Arbitron spells out PPM rebate plan


Here’s the deal: The target for Houston and Philadelphia will be 90% of the in-tab target for persons 6+, but start at 85% for New York and other new PPM markets, increasing one percentage point per month to 90%. The rebate will be 1% of the net license fee paid for that month for PPM ratings in the market, multiplied by the number of percentage points by which average daily in-tab falls short of the target. Arbitron’s Radio Advisory Council (RAC) had requested that the company based the guarantee on 18-34, not just 6+. Pierre Bouvard, President of Sales & Marketing, said Friday that Arbitron agrees that 18-34 is "the appropriate next step." He said the company will propose terms of an 18-34 guarantee at the RAC’s July meeting.

Presenting the latest panel performance data Friday from Houston, Philadelphia and the newest, though still "non-currency" market, New York, Arbitron’s Beth Webb, Director of PPM Research, noted proudly that the 18-24 in-tab has improved in Philadelphia, taking the 18-34 DDI (designated delivery index) number to 62% in October. And while New York is at 99% already for 6+, the 18-34 DDI there is 60%. Houston, meanwhile, is at 95%.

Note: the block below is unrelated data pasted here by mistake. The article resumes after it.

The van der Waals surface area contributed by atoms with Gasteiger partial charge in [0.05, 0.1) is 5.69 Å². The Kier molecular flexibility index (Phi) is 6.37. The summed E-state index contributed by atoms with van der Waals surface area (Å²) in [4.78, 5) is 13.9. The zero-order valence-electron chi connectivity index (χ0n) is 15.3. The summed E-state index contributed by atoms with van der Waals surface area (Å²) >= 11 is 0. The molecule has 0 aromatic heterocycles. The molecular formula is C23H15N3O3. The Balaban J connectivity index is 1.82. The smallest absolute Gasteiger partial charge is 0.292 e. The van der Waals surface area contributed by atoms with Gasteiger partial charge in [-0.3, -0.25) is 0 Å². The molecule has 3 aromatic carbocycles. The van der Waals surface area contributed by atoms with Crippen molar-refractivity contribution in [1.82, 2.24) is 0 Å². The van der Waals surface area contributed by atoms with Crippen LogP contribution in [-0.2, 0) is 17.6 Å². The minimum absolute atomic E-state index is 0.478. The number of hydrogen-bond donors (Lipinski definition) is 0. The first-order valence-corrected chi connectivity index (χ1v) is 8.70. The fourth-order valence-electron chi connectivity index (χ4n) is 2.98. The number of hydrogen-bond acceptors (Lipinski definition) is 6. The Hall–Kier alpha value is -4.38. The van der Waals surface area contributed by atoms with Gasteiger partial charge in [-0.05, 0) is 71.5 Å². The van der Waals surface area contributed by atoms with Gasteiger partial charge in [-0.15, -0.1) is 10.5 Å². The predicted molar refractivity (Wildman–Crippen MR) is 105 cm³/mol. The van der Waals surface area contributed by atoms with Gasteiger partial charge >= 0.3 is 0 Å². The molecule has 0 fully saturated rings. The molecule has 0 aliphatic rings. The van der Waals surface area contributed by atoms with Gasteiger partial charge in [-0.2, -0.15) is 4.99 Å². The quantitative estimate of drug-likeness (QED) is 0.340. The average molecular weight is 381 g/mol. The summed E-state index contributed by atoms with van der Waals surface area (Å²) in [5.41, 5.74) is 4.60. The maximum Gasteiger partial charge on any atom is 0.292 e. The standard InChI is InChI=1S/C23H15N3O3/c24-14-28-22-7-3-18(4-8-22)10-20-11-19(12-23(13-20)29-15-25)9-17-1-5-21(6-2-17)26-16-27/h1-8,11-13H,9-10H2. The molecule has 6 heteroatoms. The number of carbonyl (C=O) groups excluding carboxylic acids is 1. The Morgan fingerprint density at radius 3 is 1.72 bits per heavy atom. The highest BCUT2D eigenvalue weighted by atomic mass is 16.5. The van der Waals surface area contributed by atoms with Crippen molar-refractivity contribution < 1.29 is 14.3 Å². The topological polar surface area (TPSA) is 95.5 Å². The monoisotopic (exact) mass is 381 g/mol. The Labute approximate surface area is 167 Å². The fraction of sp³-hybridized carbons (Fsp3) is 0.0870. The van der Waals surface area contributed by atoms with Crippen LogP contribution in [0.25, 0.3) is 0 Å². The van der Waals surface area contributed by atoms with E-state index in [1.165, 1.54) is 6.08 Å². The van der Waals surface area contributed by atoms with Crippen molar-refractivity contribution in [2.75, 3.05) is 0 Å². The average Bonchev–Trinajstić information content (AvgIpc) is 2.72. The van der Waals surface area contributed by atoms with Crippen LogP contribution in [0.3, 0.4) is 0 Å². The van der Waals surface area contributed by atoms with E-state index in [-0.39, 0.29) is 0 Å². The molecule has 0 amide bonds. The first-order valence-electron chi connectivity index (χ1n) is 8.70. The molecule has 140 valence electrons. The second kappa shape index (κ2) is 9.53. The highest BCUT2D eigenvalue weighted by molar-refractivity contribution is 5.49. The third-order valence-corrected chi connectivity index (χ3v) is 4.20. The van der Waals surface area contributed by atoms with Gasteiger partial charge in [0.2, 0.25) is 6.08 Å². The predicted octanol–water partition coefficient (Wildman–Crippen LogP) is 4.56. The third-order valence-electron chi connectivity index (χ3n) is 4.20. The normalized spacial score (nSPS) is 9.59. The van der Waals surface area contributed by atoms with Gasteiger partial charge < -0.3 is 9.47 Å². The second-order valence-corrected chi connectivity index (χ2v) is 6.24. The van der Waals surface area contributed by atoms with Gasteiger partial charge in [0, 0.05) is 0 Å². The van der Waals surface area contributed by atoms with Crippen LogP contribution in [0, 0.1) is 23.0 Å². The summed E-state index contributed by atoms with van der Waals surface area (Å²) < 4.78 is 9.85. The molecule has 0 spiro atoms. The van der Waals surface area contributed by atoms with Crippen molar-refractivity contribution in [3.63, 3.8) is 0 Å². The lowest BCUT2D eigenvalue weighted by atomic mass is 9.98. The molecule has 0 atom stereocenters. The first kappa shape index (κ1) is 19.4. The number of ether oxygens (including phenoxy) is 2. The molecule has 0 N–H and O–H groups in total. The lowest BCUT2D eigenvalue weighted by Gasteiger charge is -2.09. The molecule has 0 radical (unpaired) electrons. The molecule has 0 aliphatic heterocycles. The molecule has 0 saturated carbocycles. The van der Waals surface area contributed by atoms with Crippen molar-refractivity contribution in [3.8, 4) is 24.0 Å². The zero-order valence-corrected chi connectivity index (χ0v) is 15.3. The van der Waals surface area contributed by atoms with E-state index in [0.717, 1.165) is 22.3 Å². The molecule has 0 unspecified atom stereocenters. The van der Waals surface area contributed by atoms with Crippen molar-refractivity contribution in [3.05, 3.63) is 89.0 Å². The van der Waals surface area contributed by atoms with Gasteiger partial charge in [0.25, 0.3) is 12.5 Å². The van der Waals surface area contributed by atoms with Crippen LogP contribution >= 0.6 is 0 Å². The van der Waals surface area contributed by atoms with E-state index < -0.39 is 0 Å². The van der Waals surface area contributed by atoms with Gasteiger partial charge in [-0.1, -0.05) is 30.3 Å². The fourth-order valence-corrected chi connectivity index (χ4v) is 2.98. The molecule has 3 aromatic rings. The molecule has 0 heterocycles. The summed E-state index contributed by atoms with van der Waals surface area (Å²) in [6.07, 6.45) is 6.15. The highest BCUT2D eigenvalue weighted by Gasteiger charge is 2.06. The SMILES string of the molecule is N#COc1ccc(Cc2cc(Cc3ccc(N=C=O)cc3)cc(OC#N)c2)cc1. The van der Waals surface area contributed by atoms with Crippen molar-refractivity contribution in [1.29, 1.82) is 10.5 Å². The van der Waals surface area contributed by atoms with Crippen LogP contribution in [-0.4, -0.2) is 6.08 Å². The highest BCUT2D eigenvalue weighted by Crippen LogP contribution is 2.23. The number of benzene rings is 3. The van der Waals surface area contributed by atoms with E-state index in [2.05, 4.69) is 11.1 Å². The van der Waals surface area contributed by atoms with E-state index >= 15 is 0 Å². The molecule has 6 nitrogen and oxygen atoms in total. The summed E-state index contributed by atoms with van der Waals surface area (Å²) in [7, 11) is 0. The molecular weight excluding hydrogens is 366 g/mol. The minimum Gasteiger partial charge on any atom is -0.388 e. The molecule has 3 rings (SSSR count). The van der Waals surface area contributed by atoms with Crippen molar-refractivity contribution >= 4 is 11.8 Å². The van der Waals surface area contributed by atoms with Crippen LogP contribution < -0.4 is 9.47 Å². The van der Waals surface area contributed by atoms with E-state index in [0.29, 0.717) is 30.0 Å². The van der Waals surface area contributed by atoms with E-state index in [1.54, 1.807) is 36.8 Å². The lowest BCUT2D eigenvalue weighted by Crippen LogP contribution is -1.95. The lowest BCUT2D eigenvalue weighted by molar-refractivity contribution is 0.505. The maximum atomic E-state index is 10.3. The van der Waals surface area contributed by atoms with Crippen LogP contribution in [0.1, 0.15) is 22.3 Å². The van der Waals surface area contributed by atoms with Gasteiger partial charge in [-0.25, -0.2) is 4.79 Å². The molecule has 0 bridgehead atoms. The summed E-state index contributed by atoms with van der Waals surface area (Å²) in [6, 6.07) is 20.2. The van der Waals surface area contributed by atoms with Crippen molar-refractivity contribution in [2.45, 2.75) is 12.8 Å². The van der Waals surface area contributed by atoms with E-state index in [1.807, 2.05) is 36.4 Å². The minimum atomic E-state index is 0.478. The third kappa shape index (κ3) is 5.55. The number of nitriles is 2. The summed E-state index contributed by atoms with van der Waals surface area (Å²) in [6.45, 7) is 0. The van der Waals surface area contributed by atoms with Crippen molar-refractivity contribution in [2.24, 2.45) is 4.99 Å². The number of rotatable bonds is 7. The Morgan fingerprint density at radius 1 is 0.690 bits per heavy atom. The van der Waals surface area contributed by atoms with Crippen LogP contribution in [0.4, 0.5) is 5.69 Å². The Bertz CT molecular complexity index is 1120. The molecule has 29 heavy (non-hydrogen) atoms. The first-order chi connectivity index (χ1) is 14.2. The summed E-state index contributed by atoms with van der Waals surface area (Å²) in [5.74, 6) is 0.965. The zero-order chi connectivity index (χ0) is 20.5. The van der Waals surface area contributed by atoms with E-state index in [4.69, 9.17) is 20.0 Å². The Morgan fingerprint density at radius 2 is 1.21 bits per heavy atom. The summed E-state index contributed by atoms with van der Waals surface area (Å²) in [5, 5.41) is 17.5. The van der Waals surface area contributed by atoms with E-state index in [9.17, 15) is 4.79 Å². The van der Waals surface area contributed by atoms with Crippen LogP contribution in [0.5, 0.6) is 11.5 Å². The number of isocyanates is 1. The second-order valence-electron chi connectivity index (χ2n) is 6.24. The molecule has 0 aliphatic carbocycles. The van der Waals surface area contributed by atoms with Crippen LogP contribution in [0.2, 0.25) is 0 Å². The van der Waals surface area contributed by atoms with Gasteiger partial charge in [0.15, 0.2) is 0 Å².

There has been criticism of Arbitron for using telephone-based recruitment for Philadelphia, New York and other markets going forward, rather than the address-based system used in Houston, the only market which so far has MRC accreditation. RBR asked whether Philly and New York would be closer to their 18-34 targets if the Houston system were used. "It’s hard to say. There are so many differences between the markets and between the recruitment methodologies," said Webb, noting that, among the variables, different incentives are being used in different markets. "The advantage we had in Houston was that it had been up longer than the other markets, so we had more of an opportunity to fine-tune it and to get closer to the goals," she said. Webb confirmed that Arbitron does eventually plan to switch Houston over to the same recruitment methodology now being used in all other PPM markets.

RBR/TVBR observation: Why the two recruitment methodologies? A little history. When Arbitron was putting together its Houston PPM test, which eventually became the first real world PPM market, it was coordinating with Nielsen on a potential joint venture to measure both radio and TV audiences with PPM. The address-based recruitment methodology – which even involves having real people knock on doors – was devised to be closer to what Nielsen uses for its TV measurement panels. It is, however, more expensive than telephone recruiting. Without Nielsen sharing the cost, Arbitron is out to eliminate that extra expense. Critics such as Cox Radio’s Bob Neil say that cheaper recruitment methodology is one of the reasons why Arbitron is not hitting its targets.